The World has lost a revolutionary producer who brought bigotry to television

Norman Lear whose trend-setting 1970s comedies All in the Family, and The Jeffersons transformed the sitcom landscape — has died. He was 101.

His death was confirmed by Lara Bergthold, a spokeswoman for the family, on Wednesday, per the New York Times.

The boundary-pushing TV legend — born July 27, 1922, in New Haven, Connecticut — also revolutionized the family dynamic in the 1970s with shows including All in the Family, Jeffersons, Good Times, and Sanford and Son that revolutionized television by addressing issues of bigotry.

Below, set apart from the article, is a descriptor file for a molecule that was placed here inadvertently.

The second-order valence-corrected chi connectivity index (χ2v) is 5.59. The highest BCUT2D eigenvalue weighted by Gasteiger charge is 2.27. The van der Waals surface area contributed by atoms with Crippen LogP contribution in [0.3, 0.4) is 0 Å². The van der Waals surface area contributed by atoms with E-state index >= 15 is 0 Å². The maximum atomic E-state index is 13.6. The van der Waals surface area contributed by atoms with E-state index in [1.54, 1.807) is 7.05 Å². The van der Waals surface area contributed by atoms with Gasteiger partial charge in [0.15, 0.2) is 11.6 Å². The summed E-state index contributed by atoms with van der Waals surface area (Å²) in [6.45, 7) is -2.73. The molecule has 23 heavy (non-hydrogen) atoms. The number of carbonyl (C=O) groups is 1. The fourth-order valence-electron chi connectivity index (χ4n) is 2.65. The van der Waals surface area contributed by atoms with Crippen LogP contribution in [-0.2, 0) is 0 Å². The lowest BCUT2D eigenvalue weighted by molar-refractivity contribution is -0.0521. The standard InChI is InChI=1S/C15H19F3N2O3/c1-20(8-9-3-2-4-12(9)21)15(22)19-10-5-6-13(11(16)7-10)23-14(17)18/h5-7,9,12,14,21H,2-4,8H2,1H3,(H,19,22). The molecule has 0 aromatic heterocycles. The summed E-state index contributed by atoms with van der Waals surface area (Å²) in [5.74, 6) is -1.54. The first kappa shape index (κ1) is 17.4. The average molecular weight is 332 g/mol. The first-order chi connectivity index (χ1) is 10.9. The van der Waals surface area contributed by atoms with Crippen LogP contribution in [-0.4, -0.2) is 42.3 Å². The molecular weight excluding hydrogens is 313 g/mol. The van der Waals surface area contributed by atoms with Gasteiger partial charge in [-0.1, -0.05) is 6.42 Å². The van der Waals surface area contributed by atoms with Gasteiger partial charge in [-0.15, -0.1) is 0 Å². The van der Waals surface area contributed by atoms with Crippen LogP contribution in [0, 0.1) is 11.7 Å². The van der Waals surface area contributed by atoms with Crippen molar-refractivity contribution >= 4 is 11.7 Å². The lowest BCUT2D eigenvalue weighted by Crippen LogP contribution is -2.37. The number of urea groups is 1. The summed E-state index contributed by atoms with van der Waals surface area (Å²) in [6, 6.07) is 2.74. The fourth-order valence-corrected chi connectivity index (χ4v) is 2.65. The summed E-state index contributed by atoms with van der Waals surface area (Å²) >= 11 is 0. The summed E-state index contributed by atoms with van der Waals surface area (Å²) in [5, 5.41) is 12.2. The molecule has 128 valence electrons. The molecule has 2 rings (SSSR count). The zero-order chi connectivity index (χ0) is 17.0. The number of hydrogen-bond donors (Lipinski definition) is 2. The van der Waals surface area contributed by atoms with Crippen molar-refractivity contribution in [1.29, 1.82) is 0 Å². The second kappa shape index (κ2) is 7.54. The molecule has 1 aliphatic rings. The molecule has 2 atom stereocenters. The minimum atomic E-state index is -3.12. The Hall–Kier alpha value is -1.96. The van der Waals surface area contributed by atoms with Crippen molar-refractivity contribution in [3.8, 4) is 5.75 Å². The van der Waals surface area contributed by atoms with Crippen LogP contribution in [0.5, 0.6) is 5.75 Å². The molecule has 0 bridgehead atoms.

Throughout his decades-long career, he received many recognitions for his producing prowess and command of comedy. Nominated for 17 Emmy Awards, Lear won six — including four for the Carroll O’Connor- and Jean Stapleton-starring “All in the Family,” which aired from 1971 to 1979.